The thing that will absolutely annoy you ... and I've yet to meet or hear from anyone who is not annoyed by it ... is the user account control (UAC). It constantly stops you and asks you if you really want to do what you have asked Vista to do. Then, having asked you if you really want to do it it pops yet another dialogue and asks if you're really really sure. It does this at the drop of a hat.

There's more. Some of what annoys me might not bother you, either because you don't do it or because it simply fits you better. And some of the stuff I haven't noticed may bug you a lot.

There were a number of my prefered applications that don't have Vista-specific versions, and won't ever, so I had some problems getting them installed. Some were relatively easy to get working and a couple I just had to decide to live without.

On the positive side, I haven't noticed any big performance issues. Everything I've run so far seems to run about the same under Vista as it does under XP. Most of the whining about the horsepower required to use Vista is blown way out of proportion. I ran a beta version on one of my desktop systems and it ran just fine, even though that system was way underpowered by the comments of many of the pundits.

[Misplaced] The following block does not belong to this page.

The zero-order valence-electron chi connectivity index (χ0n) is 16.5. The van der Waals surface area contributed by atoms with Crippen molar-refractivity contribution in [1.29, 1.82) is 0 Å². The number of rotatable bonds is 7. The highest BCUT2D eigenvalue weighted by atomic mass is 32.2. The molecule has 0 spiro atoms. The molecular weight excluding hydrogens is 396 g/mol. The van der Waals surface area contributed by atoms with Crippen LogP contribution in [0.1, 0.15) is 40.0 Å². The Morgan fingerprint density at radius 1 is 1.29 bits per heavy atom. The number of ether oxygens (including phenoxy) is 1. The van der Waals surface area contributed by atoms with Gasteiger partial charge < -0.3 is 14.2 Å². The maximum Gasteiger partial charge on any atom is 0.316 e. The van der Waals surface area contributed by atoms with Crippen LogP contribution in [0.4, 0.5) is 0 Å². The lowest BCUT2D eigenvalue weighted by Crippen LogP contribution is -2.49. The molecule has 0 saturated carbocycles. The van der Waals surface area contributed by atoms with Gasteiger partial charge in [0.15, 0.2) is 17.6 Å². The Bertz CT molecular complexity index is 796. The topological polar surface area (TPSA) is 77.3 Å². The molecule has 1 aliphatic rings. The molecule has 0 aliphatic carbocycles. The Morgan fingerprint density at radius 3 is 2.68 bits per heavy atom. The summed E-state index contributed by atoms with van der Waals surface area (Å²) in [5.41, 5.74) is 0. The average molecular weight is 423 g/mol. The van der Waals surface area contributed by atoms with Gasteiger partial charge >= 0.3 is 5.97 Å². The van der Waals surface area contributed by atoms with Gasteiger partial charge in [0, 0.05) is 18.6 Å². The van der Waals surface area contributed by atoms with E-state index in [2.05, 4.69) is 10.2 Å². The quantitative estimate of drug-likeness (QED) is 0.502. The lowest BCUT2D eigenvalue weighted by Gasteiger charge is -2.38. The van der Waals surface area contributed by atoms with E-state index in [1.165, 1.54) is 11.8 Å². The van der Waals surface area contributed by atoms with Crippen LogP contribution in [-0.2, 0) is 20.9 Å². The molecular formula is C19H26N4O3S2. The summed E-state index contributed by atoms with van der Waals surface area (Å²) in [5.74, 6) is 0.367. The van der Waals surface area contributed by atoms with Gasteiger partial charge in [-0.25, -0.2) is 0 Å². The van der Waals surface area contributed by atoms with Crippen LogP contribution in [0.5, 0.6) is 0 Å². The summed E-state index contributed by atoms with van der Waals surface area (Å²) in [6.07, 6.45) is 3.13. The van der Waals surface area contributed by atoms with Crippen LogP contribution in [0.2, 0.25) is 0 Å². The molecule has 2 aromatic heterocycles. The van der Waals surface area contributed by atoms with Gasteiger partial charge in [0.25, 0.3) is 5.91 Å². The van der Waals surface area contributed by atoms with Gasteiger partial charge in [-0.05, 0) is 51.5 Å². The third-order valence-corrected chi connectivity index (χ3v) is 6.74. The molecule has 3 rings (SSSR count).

I don't do anything that is seriously compute-intensive so I am not taxing Vista at all. Anyone into serious gaming is having real performance problems. There is supposed to be a bit of a performance increase with the Vista service pack (SP1) but most testers are saying that it's very minor.

Unless there is something you very specifically know that you want or need with Vista, I would simply wait until you either (a) have to buy a new system, which will likely come with Vista anyway, or (b) have a compelling need for something about Vista that will cause you to want or need it badly enough that you know it's worth putting up with anything you don't like about it.

Do NOT upgrade to Vista if you don't have a really compelling reason to do it.

In my opinion, of course. I will be quite interested in reading Marvin's reaction to it.

Marvin Hlavac
I agree that it's better to stay with XP, unless one has a really good compelling reason to upgrade to Vista. If I were to buy a new PC, I would likely want it to come with Vista, but my existing PCs (old hardware) will stay XP. I switched only one of my PCs to Vista - my mobile PC . I wanted to make S&T Keys work with Vista - that was my reason.